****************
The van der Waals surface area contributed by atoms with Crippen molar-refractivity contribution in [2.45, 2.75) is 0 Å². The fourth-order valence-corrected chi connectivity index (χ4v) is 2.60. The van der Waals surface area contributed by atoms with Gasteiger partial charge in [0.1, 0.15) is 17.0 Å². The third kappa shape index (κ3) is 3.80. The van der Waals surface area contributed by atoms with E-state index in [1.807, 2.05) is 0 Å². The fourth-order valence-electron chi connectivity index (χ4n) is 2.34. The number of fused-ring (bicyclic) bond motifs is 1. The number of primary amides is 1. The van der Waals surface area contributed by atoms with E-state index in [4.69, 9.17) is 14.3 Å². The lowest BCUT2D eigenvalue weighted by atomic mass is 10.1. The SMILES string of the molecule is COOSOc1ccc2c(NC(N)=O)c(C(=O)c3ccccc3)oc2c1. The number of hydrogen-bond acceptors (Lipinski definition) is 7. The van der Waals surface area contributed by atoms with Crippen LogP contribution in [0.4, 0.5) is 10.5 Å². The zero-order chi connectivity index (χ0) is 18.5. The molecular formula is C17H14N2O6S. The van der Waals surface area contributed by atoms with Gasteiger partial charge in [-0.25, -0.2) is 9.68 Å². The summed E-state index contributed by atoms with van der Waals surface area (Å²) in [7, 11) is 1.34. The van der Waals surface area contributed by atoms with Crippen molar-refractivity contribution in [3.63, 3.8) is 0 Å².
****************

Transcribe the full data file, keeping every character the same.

The van der Waals surface area contributed by atoms with Crippen molar-refractivity contribution in [2.45, 2.75) is 0 Å². The fourth-order valence-corrected chi connectivity index (χ4v) is 2.60. The van der Waals surface area contributed by atoms with Gasteiger partial charge in [0.1, 0.15) is 17.0 Å². The third kappa shape index (κ3) is 3.80. The van der Waals surface area contributed by atoms with E-state index in [1.807, 2.05) is 0 Å². The fourth-order valence-electron chi connectivity index (χ4n) is 2.34. The number of fused-ring (bicyclic) bond motifs is 1. The number of primary amides is 1. The van der Waals surface area contributed by atoms with E-state index in [4.69, 9.17) is 14.3 Å². The lowest BCUT2D eigenvalue weighted by atomic mass is 10.1. The SMILES string of the molecule is COOSOc1ccc2c(NC(N)=O)c(C(=O)c3ccccc3)oc2c1. The number of hydrogen-bond acceptors (Lipinski definition) is 7. The van der Waals surface area contributed by atoms with Crippen LogP contribution in [0.4, 0.5) is 10.5 Å². The zero-order chi connectivity index (χ0) is 18.5. The molecular formula is C17H14N2O6S. The van der Waals surface area contributed by atoms with Gasteiger partial charge in [-0.25, -0.2) is 9.68 Å². The summed E-state index contributed by atoms with van der Waals surface area (Å²) in [7, 11) is 1.34. The van der Waals surface area contributed by atoms with Crippen molar-refractivity contribution in [3.63, 3.8) is 0 Å².